Storytelling in ELT

The Boyhood of Raleigh by Sir John Millais

The Boyhood of Raleigh by Sir John Millais

INTRODUCTION

Two weeks ago I was interviewed at the ACEIA Conference in Spain. My interviewer – knowing that I’d just published a novel – asked me what role narrative plays in teaching. For a second, my mind went blank. Then I managed to bluster my way through an answer: something about storytelling being used in education for thousands of years. I waffled on that theme for a minute and then concluded “story is essential to the human condition and therefore it’s part of education.” Phew.

Later, when the interview was over and I was able to breathe again in the comfort of my hotel room, I asked myself: why are stories so powerful as teaching tools? Here are ten answers.

 

STORIES AS TEACHING TOOLS

*Stories are the world’s oldest technique for teaching and memorizing, and they still retain their magic. They are how we read the world. We tell our life “story”. We gossip – another form of storytelling. We watch films, soap operas and the news, read novels, short stories and comics. Why? To experience a story.

*Stories exercise the imagination. When we hear or read a story, we co-create it in the mind. It becomes a little film playing inside our heads. If we’re lucky, we may feel as if we’re living two lives.

*Stories involve emotions like fear, sadness, and joy. These engage us and help us to empathize as we inhabit the lives of others.

*Stories are usually chronological. They contain a beginning, a middle (or sometimes a muddle) and an ending. This structure helps to guide students as they follow the sequence of events.

*Stories use formulas that translate across cultures. In all languages, stories contain conflict and a hero who braves obstacles to find his/her salvation. Stories also use linguistic formulas: “once upon a time” … “and they all lived happily ever after”.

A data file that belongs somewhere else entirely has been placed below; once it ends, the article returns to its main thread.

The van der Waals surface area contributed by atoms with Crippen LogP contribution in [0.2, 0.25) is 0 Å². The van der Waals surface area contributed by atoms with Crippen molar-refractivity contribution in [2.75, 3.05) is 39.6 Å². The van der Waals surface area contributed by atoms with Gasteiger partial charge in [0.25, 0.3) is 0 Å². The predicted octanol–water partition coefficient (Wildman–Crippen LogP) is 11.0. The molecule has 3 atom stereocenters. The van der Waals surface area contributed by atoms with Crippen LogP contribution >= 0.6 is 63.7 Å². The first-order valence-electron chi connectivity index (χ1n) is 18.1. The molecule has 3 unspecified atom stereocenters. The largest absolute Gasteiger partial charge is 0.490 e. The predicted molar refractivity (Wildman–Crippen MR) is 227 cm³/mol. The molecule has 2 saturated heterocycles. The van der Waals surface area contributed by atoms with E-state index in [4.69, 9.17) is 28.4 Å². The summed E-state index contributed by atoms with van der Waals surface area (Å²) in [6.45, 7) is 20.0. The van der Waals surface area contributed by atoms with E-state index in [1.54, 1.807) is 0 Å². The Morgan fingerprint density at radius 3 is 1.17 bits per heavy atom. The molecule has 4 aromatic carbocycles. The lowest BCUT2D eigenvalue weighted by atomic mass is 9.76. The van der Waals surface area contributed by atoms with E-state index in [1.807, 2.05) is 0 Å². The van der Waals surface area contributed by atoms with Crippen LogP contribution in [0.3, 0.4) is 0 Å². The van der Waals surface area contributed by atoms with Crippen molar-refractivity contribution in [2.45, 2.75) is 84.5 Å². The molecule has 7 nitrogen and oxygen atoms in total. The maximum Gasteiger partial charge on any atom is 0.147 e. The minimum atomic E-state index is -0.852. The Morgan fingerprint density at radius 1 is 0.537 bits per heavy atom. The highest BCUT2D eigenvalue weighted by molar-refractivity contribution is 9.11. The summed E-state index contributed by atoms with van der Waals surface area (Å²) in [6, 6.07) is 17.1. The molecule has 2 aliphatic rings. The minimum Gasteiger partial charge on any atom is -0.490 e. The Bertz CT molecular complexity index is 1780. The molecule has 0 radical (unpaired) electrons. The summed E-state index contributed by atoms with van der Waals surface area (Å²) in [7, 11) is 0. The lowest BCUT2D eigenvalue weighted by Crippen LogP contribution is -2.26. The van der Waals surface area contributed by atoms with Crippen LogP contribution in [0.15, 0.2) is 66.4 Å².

*Stories contain rich vocabulary: adjectives to describe wizards and witches, powerful verbs to invoke battles and bust-ups, and vivid descriptions of mountaintop castles or crepuscular caves.

*Children’s stories often use the three Rs: repetition, rhyme and rhythm in lines such as “fee-fi-fo-fum, I smell the blood of an Englishman”; “Mirror, mirror on the wall, who’s the fairest of them all?”; “What big eyes you have! What big ears you have!” These lines are like ritualistic incantations, and they reinforce language.

*Stories contain language play. Fairy tales and folk stories often contain playful words, puns, and riddles. They also include names that invite readers to enjoy language for its own sake: Rapunzel, Rumpelstiltskin, Tom Thumb. For Charles Dickens fans: Ebeneezer Scrooge, Oliver Twist, Pecksniff, Fagin, Magwich.

*Stories are multi-purpose: in language-learning terms, they can involve all four skills (reading, writing, speaking, listening); can be long or short, funny or sad; and can use an inexhaustible range of grammar and vocabulary.

*Stories express cultural beliefs and values. In religious texts, stories such as the parables in the Bible are a vehicle for moral guidance. But non-religious texts often contain a moral, too. In fairy tales, the good live happily and the bad die horribly. In noir fiction, everybody loses, even the winners. And in all fiction, the hero teaches us how to behave when the walls are caving in and the vultures gathering.

 

APPROACHES TO STORYTELLING IN CLASS

After considering the above, I thought about all the approaches to storytelling that I’ve used in class or heard about over the years. They come under three categories: